Bob Wright, Zucker’s boss, has been CEO of NBC since GE bought the network in 1986, before which he was president of GE Financial Services. He is the very model of a modern major technocrat, maximizing synergies, and slowly, surely consummating the deal to merge with—that is, take over—Universal in 2004. “He’s a genius at making the parts move,” says someone who has worked with him the whole nineteen years, “but as soon as he interferes in programs, it’s a disaster.”
Wright would surely like to be a Grant Tinker—the brilliant, beloved, handsome, silver-haired Connecticut Wasp who was his immediate predecessor at NBC—but instead he’s just a (balding) silver-haired Connecticut guy. He is insecure, people who deal with him say, and he lacks a sure sense of the worlds in which he operates. A few years ago, he accepted an invitation to Vanity Fair’s annual party at Morton’s, the famous industry restaurant in West Hollywood; on the Oscar night in question, he showed up not at Morton’s on Melrose, but 3,000 miles east, at Morton’s steakhouse on 45th and Fifth.
It’s interesting that this low-key, uncharismatic bureaucrat, who was forever overshadowed by the blustery, supremely self-confident Jack Welch, has chosen as his No. 2s Andy Lack (now CEO of Sony BMG Music Entertainment) and then Jeff Zucker, both blustery, supremely self-confident former news executives who have tended to overshadow him. As NBC’s new shows premiered last week and mostly performed well—My Name Is Earl opened huge, especially in “the demo,” as TV people call 18-to-49-year-olds—Wright telephonically high-fived Zucker. “Bob really protects Jeff, and Immelt really likes him,” says someone who knows all three men. “Immelt is great, and patient.”
Zucker does not seem like someone in danger of getting sacked anytime soon. Now that the network is an underdog, he can (paradoxically) afford to give new shows longer to hit their strides and find audiences. Like Seinfeld, My Name Is Earl will both be loved and chattered about by the media class, and be a populist hit—and become what Zucker calls a new “brand-driver” for NBC. In 2006, the network will broadcast the Winter Olympics and start airing NFL games on Sunday nights. Brian Williams is getting respect, Today has pulled ahead again, and if Katie Couric leaves when her contract runs out next spring, her deeply charming understudy Campbell Brown is good to go. MSNBC’s ratings have improved considerably.
Does he want to be CEO? “He wants it, and he thinks he’s been promised it,” says a good friend of Zucker’s.
So the apt and interesting question is probably not whether and when he will be fired, but whether and when he’ll be promoted to CEO of NBC—Indiana Jones not only escapes the fireball and the giant knives, but he gets the girl and saves the day! Wright turns 65 in 2008; unlike Jack Welch, he faces no mandatory retirement. GE’s division heads, however, tend to be youngish. If Today is steadied, and Zucker’s current “news and information redesign project” makes NBC News and MSNBC and CNBC more efficient, and USA and Sci Fi aren’t screwed up, and prime time makes a comeback—and the odds on that are good, if only given the network-TV-casino probabilities—it would be hard to imagine Immelt choosing another successor to Wright. Zucker may not have an M.B.A.’s fluency with analysis and forecasting, but the people who make it to the top at GE are lifers who have shown they’ll do whatever it takes to win. And now, turning around NBC, even if he was partly to blame for its problems, will make him seem like a more plausible chief executive.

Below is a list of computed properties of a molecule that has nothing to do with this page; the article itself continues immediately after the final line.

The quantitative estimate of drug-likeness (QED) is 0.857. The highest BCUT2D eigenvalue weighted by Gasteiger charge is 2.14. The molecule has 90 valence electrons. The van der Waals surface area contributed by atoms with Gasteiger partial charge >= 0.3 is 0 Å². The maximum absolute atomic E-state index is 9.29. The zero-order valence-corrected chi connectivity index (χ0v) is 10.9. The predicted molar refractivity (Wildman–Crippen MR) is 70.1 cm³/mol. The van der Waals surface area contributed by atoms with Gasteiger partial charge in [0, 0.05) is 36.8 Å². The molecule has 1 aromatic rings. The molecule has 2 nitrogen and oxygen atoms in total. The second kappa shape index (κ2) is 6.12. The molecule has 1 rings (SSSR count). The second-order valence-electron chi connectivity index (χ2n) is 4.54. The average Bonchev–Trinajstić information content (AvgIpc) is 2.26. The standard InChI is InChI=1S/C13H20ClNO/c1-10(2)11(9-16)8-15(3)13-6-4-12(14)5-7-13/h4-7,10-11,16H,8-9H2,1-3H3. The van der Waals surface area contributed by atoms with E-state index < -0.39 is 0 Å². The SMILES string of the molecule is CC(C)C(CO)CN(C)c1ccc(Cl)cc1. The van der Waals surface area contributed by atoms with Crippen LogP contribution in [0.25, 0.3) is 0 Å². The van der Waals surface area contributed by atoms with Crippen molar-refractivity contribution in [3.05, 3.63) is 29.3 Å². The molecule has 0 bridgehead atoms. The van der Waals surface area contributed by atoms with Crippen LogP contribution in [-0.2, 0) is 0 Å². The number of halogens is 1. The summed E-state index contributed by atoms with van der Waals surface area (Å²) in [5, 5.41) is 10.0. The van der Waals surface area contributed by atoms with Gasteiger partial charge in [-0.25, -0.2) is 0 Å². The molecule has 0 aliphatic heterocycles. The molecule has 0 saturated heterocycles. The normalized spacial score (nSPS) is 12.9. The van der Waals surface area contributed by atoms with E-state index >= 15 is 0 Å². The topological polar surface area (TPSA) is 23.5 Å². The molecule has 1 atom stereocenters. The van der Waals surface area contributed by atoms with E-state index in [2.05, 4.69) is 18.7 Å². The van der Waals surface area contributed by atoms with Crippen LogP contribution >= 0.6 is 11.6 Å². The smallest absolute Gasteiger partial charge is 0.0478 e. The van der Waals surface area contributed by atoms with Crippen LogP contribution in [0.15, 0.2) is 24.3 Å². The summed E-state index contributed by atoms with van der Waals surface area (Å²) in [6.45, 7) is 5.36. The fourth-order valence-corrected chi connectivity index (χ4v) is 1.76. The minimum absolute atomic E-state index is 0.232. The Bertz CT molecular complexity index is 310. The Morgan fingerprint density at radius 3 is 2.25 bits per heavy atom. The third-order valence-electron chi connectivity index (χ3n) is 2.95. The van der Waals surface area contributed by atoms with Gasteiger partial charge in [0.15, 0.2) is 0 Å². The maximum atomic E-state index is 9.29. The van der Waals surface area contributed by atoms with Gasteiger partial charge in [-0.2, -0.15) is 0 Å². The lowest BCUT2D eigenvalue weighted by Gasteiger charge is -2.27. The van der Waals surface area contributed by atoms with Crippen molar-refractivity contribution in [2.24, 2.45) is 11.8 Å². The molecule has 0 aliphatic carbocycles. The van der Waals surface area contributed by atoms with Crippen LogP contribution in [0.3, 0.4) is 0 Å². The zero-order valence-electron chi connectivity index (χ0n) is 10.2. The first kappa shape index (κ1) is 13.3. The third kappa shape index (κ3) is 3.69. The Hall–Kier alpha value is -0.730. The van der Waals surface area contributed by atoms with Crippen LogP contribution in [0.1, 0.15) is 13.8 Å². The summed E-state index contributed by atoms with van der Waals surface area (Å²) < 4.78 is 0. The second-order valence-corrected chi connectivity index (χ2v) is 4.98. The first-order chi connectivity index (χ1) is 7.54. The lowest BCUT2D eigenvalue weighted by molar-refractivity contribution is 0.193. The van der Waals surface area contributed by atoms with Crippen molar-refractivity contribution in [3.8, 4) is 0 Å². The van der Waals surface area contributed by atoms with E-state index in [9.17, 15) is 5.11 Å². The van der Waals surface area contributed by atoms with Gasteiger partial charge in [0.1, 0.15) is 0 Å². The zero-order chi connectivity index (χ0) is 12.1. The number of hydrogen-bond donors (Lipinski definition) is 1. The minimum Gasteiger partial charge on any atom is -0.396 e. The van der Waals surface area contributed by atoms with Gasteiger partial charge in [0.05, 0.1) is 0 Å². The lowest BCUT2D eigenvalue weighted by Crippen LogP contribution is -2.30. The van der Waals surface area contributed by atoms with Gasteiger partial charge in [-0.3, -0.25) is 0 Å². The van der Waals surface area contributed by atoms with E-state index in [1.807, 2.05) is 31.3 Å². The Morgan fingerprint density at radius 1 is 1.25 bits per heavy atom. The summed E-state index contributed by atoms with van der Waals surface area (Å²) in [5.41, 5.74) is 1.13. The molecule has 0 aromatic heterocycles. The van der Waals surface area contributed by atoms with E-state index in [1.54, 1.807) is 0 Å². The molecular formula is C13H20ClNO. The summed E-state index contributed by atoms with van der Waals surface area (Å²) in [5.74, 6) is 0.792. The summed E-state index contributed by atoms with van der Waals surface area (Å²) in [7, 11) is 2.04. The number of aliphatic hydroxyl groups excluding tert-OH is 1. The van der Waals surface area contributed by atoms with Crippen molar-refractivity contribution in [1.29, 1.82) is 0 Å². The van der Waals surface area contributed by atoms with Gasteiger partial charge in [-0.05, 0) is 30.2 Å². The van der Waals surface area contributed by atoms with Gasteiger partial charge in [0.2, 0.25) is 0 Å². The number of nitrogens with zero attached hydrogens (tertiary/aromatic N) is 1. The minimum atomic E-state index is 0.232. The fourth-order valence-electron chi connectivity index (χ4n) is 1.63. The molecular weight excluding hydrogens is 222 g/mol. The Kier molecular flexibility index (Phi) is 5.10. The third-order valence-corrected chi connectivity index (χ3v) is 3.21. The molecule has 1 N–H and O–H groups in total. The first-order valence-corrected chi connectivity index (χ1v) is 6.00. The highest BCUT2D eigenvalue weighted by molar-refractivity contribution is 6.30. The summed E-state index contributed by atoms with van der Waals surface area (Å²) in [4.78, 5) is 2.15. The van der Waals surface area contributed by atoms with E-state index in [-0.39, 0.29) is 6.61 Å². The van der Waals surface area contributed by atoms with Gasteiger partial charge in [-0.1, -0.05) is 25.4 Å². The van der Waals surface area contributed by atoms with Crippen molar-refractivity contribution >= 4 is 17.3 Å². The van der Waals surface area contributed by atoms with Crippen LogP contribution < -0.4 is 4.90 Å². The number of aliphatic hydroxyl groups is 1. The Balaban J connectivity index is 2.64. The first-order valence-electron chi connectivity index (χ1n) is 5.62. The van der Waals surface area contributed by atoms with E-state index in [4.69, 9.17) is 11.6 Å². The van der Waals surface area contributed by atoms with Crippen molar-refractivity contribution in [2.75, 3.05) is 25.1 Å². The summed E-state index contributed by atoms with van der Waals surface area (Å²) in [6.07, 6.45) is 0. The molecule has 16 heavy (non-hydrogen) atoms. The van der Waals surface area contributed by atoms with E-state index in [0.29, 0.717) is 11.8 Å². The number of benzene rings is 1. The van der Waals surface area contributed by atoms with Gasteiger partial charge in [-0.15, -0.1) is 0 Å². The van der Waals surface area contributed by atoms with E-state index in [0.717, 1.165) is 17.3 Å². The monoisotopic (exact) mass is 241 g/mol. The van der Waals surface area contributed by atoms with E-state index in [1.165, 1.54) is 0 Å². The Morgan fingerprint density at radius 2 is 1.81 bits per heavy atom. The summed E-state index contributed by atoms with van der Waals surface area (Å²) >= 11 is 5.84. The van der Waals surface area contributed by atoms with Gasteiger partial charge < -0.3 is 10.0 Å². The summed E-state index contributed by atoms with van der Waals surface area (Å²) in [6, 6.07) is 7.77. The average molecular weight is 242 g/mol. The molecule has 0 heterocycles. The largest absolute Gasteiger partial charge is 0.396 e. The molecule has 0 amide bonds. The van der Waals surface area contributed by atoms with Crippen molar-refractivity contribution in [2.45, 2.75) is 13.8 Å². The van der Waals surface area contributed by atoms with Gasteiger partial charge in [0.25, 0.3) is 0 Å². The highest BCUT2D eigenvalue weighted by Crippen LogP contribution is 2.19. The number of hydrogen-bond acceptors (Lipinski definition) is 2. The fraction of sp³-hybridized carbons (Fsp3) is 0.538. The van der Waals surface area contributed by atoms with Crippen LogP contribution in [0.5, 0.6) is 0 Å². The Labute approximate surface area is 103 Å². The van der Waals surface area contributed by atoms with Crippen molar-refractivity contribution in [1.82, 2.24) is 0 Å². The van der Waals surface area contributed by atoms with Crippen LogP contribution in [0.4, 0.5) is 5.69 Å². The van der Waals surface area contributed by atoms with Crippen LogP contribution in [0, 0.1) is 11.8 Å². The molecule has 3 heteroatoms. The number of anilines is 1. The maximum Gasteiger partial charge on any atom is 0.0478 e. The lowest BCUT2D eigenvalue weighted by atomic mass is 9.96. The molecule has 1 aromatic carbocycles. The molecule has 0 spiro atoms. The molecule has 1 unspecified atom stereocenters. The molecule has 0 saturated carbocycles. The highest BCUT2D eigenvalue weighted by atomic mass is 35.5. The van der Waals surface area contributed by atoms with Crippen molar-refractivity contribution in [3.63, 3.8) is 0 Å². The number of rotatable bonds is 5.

Does he want it? When I asked him, it was the only time in an hour he declined to answer. But one of his good friends with no connection to NBC Universal says yes, absolutely. “He wants it, and he thinks he’s been promised it. He’s very tight with Immelt. Immelt is his guy.”
Stylistically, he would be an un-GE choice, but then NBC Universal’s products—journalism, comedy, drama, provocation, spectacle—have always been un-GE businesses. He’s Jewish. He’s short. He’s casual. He lives in New York City, not Fairfield County. And according to a fellow executive, Zucker fails—to his credit—to follow corporate etiquette concerning racy language: He says “fuck” and “shit” in groups, whereas fully Stepfordized GE guys only curse one-on-one.
The former political aide, MSNBC commentator, and West Wing writer Lawrence O’Donnell knows and likes him, even though Zucker gave the series he created (Mister Sterling) a lousy Friday time slot and canceled it after ten episodes. “Jeff is as Irish as you need to be to take over GE,” he says. “I suspect that his stint in entertainment will end up as a paragraph in his final bio. Fifteen years from now, he’s either going to be in Jack Welch’s position or Jon Corzine’s position.”
Senator Zucker? Governor Zucker? The prospect seems to excite him much more than becoming CEO of GE. And like I said—like Zucker says—his ambition is gargantuan and unembarrassed. Although he’s also a realist. He would probably run for Congress first, once he figures out exactly how that’s done.
Kurt Andersen worked as a consultant to USA/Universal Television for the three years before its acquisition by NBC.